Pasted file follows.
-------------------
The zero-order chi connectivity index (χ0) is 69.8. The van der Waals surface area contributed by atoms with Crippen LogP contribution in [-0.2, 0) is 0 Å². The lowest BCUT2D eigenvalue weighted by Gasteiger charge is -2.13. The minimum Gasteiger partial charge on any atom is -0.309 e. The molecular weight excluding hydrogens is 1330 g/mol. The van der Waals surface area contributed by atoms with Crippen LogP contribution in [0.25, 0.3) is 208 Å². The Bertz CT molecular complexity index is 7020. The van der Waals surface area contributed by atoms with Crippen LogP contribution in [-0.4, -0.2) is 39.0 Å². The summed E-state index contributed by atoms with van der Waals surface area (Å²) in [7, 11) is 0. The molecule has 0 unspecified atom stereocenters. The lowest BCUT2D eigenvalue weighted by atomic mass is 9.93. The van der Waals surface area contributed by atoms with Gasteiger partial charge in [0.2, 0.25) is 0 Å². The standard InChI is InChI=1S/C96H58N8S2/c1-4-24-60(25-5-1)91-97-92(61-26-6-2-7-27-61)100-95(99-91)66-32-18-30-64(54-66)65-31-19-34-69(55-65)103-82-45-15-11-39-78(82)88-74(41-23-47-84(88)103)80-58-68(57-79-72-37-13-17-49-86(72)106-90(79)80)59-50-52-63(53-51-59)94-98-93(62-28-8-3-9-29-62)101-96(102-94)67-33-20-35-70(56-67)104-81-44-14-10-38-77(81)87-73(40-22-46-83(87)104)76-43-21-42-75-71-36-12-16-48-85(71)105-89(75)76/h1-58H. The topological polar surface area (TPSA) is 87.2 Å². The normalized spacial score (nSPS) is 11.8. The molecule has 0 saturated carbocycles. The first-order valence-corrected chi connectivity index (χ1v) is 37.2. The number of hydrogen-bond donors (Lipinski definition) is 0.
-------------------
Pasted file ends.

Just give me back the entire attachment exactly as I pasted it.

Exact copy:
The zero-order chi connectivity index (χ0) is 69.8. The van der Waals surface area contributed by atoms with Crippen LogP contribution in [-0.2, 0) is 0 Å². The lowest BCUT2D eigenvalue weighted by Gasteiger charge is -2.13. The minimum Gasteiger partial charge on any atom is -0.309 e. The molecular weight excluding hydrogens is 1330 g/mol. The van der Waals surface area contributed by atoms with Crippen LogP contribution in [0.25, 0.3) is 208 Å². The Bertz CT molecular complexity index is 7020. The van der Waals surface area contributed by atoms with Crippen LogP contribution in [-0.4, -0.2) is 39.0 Å². The summed E-state index contributed by atoms with van der Waals surface area (Å²) in [7, 11) is 0. The molecule has 0 unspecified atom stereocenters. The lowest BCUT2D eigenvalue weighted by atomic mass is 9.93. The van der Waals surface area contributed by atoms with Gasteiger partial charge in [0.2, 0.25) is 0 Å². The standard InChI is InChI=1S/C96H58N8S2/c1-4-24-60(25-5-1)91-97-92(61-26-6-2-7-27-61)100-95(99-91)66-32-18-30-64(54-66)65-31-19-34-69(55-65)103-82-45-15-11-39-78(82)88-74(41-23-47-84(88)103)80-58-68(57-79-72-37-13-17-49-86(72)106-90(79)80)59-50-52-63(53-51-59)94-98-93(62-28-8-3-9-29-62)101-96(102-94)67-33-20-35-70(56-67)104-81-44-14-10-38-77(81)87-73(40-22-46-83(87)104)76-43-21-42-75-71-36-12-16-48-85(71)105-89(75)76/h1-58H. The topological polar surface area (TPSA) is 87.2 Å². The normalized spacial score (nSPS) is 11.8. The molecule has 0 saturated carbocycles. The first-order valence-corrected chi connectivity index (χ1v) is 37.2. The number of hydrogen-bond donors (Lipinski definition) is 0.